Five overdoses in the last half of June likely were caused by a bad batch of heroin, possibly laced with particularly potent bootleg fentanyl.
“Our clients are scared,” explained Oxford County public health nurse Lisa Gillespie. “From everything I have heard, bootleg fentanyl has arrived in Oxford or there is a very bad batch of heroin going around.”
Fentanyl is a synthetic opiate narcotic prescribed primarily for patients with cancer or severe pain.
Heroin, cocaine, oxycodone and other street drugs can be cut with powdered fentanyl with potentially fatal consequences.
Gillespie said the months of April to June were busy for the health unit, with five overdoses in the last two weeks of their second quarter.
Because the overdoses involved a particularly potent opioid, all five people required double doses of intranasal naloxone, an antidote to opioid overdose.
“From what people report it is rare that two doses are needed,” Gillespie said. “In the past, often one dose was enough to reduce the overdose.”
But even the double doses didn’t work in two of the overdose cases, and those two people had to be taken to hospital.
“People are reluctant to call 911 due to fear of arrest,” Gillespie said. “Because they needed to do it in two cases, it tells me that the drugs the people consumed was very potent.”
Figures on Oxford County opioid overdose deaths in the second half of 2016 and early 2017 aren’t available yet. But seven were recorded in 2013, six in 2014, four in 2015 and another four deaths in the first half of 2016.
More user-friendly intranasal naloxone kits recently replaced the injectable variety.
People at risk of overdoses, their friends and families can get intranasal kits free from Oxford County public health, while injectable kits are available at selected pharmacies.
Woodstock police Deputy Chief Darren Sweazey said it would be naïve to think that powdered fentanyl, likely made overseas and used to cut other street drugs like heroin, has not hit the city.
“Has it become an issue here? Probably not like other centres,” he said. “But could it? Would it? Certainly it could.”
While fentanyl patches have been used for years, powdered fentanyl has made the situation much worse, he said.
“I certainly applaud the efforts of the pharmacies who carry the naloxone kits,” he said.
Gillespie points to a new law, the Good Samaritan Drug Overdose Act, which took effect May 4 and protects anyone who calls 911 to report an overdose from charges of simple possession of a controlled substance or related charges concerning a pre-trial release, probation order, conditional sentences or parole violation.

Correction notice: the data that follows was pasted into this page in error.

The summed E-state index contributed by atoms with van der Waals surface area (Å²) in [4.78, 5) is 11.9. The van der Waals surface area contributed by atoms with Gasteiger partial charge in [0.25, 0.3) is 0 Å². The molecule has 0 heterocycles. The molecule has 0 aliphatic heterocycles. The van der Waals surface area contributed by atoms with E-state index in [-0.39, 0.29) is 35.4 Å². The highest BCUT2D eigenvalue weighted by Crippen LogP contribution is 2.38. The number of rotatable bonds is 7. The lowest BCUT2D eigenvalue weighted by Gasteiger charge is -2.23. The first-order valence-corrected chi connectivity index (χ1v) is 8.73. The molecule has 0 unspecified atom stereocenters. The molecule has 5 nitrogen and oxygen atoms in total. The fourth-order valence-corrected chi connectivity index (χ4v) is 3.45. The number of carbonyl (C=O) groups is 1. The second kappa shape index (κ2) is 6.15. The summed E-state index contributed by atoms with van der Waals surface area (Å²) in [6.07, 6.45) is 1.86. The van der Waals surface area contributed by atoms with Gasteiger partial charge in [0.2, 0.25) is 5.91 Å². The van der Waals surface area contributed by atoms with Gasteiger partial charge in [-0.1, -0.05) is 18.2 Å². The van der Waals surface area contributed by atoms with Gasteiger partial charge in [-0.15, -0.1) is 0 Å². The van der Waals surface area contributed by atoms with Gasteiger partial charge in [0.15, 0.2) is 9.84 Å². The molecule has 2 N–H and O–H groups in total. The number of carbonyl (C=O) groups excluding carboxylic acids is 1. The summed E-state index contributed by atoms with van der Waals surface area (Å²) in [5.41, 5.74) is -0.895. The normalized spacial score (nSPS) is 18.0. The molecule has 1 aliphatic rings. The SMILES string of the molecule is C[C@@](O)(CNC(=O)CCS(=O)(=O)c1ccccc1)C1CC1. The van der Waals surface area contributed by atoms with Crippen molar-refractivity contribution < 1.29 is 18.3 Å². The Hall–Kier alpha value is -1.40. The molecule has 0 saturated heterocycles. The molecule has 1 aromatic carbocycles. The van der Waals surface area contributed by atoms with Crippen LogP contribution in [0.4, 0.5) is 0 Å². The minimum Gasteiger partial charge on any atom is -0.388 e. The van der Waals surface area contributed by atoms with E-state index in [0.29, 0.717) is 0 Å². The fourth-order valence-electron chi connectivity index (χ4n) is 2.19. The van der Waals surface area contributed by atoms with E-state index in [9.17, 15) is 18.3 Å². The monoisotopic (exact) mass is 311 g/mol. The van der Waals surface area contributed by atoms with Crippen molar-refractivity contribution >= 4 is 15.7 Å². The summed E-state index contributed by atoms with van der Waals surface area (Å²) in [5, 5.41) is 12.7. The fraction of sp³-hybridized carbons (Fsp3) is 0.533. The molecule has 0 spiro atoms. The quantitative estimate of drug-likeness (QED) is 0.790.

“We want people to feel safe to call 911,” Gillespie said. “Naloxone is a short-term fix, especially with the arrival of bootleg fentanyl. The two doses in a kit may not be enough to reduce overdose and person needs to be assessed at the hospital. It’s a life and death situation.”
But the new act doesn’t offer legal protection to 911 callers facing more serious charges, such as producing or trafficking controlled substances, or outstanding warrants.
Calling it a complex issue, Gillespie said what is needed to help addicts is to reduce stigma surrounding their problems, “so people can reach out for help.”
“We need to treat people with compassion and stop judging people for what we believe is a moral failing and treat it as a medical issue,” she said.
And she feels new efforts to combat addiction, like Ontario’s first opioid strategy, means the government is paying more attention to the issue.
“It’s finally getting the attention it deserves,” she said. “Hopefully there will be real change.”
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In 2014, more than 700 people died in Ontario from opioid-related causes, a 266 per cent increase since 2002.
Fentanyl is 50 to 100 times more toxic than morphine.
Street fentanyl is either pharma-diverted or imported from overseas
Fentanyl can’t be seen, smelled or tasted, making it difficult to detect.
Even a very small amount can cause an overdose, especially when users don’t know their drugs contain fentanyl.